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Home » à  Montréal ..., First Nations, Justice sociale, Les jeunes, Musique, Programmes, Urbain

Hip Hop No Pop!

1 April 2009 No Comment




“Hip Hop sans la Pop!” (“Hip Hop No Pop!”) – a series of 4 workshops created and facilitated by Nantali Indongo and Maryse Legagneur  –  look at slavery, the Civil Rights Movement, identity, language, symbols, social constructs and ultimately, the non-violent origins of this urban-art culture.

The workshops, as Nantali Indongo writes, “focus on making young people better critical thinkers, helping them to understand the true intent and purpose of this culture with which so many choose to identify.”

Here is an article written March 10, 2008 by Nantali Indongo for the Community Contact. She reflects on cultural resistance in Quebec and empowerment of youth through artistic expression after offering a workshop on the origins of hip hop to a group of 100 Atikamekw high school students from Wemotaci:


(link to website with Communty Contact article)

By Nantali Indongo

“Don’t give the Black Man food, give Red Man liquor.

Redman: Fool; Black Man: Nigger.

Give Yellow Man tool, make him railroad builder.

Also, give him pan, make him pull gold from river

Give Black Man crack, glock and tings

Give Red Man craps, slot machines”

These are the words of Chicago rapper, Lupe Fiasco. And as I returned from a 4-day visit to a Native Canadian community, where I had been instructing youth on the history of Hip Hop, those lyrics from his song “American terrorist,” proved to me how Hip Hop culture speaks so many truths that we blatantly ignore.

With a 7-hour train ride back to Montreal, my mind pulsated with thoughts, memories, and questions about how this culture of resistance is changing Quebec and Canada – whether we like it or not. For the past year, filmmaker, Maryse Legagneur and I have been presenting an educational project called “Hip Hop sans la Pop!” (“Hip Hop No Pop!”) in local high-schools. In a series of 4 workshops which look at slavery, the Civil Rights Movement, identity, language, symbols, social constructs and ultimately, the non-violent origins of this urban-art culture, we focus on making young people better critical thinkers, helping them to understand the true intent and purpose of this culture with which so many choose to identify.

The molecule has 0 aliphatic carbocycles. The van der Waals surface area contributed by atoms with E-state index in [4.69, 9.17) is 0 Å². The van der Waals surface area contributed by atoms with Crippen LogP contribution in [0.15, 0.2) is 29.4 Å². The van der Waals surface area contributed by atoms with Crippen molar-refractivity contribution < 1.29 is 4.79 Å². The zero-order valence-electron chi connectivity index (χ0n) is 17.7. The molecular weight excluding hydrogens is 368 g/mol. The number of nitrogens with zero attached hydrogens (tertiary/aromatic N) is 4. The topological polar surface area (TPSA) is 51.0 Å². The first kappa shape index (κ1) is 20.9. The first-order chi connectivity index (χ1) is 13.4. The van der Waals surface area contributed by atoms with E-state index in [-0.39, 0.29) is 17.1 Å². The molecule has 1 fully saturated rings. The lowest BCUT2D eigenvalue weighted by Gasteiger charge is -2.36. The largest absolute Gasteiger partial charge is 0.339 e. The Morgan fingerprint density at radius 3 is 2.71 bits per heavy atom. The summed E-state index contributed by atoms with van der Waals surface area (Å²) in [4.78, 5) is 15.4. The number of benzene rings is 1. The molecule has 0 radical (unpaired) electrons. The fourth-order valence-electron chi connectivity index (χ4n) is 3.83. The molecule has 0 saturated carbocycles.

To commemorate Black History Month, we decided to present the introductory workshop from our project in four communities where Hip Hop has developed, or is developing its niche. In addition, Maryse screens her documentary “Au nom de la mère et du fils” (“In the name of the mother and of the son”).

The film chronicles the lives of two Haitian young men in St. Michel, whose experiences as artists and sons of immigrant women in a disenfranchised neighbourhood draw many parallels with the story of Hip Hop. During our presentations, both young men answer questions about the film and the influence of Hip Hop in their lives.

Lovard Dorvilier or “Le Voyou,” is an emcee with a powerful message of survival, and James Arnold Similhomme is a craftsman who creates figurine warriors out of twist ties, electric wires and whatever else he finds in the alleyways of his borough. Heritage Canada agreed to support us financially.